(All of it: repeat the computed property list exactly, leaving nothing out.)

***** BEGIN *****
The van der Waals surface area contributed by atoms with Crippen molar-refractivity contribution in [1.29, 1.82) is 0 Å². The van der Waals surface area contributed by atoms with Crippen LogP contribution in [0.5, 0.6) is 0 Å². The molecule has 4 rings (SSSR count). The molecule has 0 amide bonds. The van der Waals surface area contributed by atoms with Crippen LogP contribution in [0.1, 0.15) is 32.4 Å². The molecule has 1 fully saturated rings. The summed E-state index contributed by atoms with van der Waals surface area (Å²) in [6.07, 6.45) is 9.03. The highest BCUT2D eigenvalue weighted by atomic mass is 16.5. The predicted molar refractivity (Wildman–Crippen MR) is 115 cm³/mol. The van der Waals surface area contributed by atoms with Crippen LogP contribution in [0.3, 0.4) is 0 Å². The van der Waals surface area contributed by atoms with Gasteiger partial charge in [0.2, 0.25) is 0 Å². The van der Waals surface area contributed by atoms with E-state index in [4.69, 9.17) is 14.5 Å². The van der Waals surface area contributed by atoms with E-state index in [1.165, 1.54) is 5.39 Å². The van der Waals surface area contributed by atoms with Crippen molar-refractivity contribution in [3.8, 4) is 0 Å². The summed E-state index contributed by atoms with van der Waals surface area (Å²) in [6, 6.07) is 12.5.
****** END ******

The van der Waals surface area contributed by atoms with Crippen molar-refractivity contribution in [1.29, 1.82) is 0 Å². The van der Waals surface area contributed by atoms with Crippen LogP contribution in [0.5, 0.6) is 0 Å². The molecule has 4 rings (SSSR count). The molecule has 0 amide bonds. The van der Waals surface area contributed by atoms with Crippen LogP contribution in [0.1, 0.15) is 32.4 Å². The molecule has 1 fully saturated rings. The summed E-state index contributed by atoms with van der Waals surface area (Å²) in [6.07, 6.45) is 9.03. The highest BCUT2D eigenvalue weighted by atomic mass is 16.5. The predicted molar refractivity (Wildman–Crippen MR) is 115 cm³/mol. The van der Waals surface area contributed by atoms with Crippen LogP contribution in [0.3, 0.4) is 0 Å². The van der Waals surface area contributed by atoms with Gasteiger partial charge in [0.2, 0.25) is 0 Å². The van der Waals surface area contributed by atoms with E-state index in [4.69, 9.17) is 14.5 Å². The van der Waals surface area contributed by atoms with E-state index in [1.165, 1.54) is 5.39 Å². The van der Waals surface area contributed by atoms with Crippen molar-refractivity contribution in [3.8, 4) is 0 Å². The summed E-state index contributed by atoms with van der Waals surface area (Å²) in [6, 6.07) is 12.5.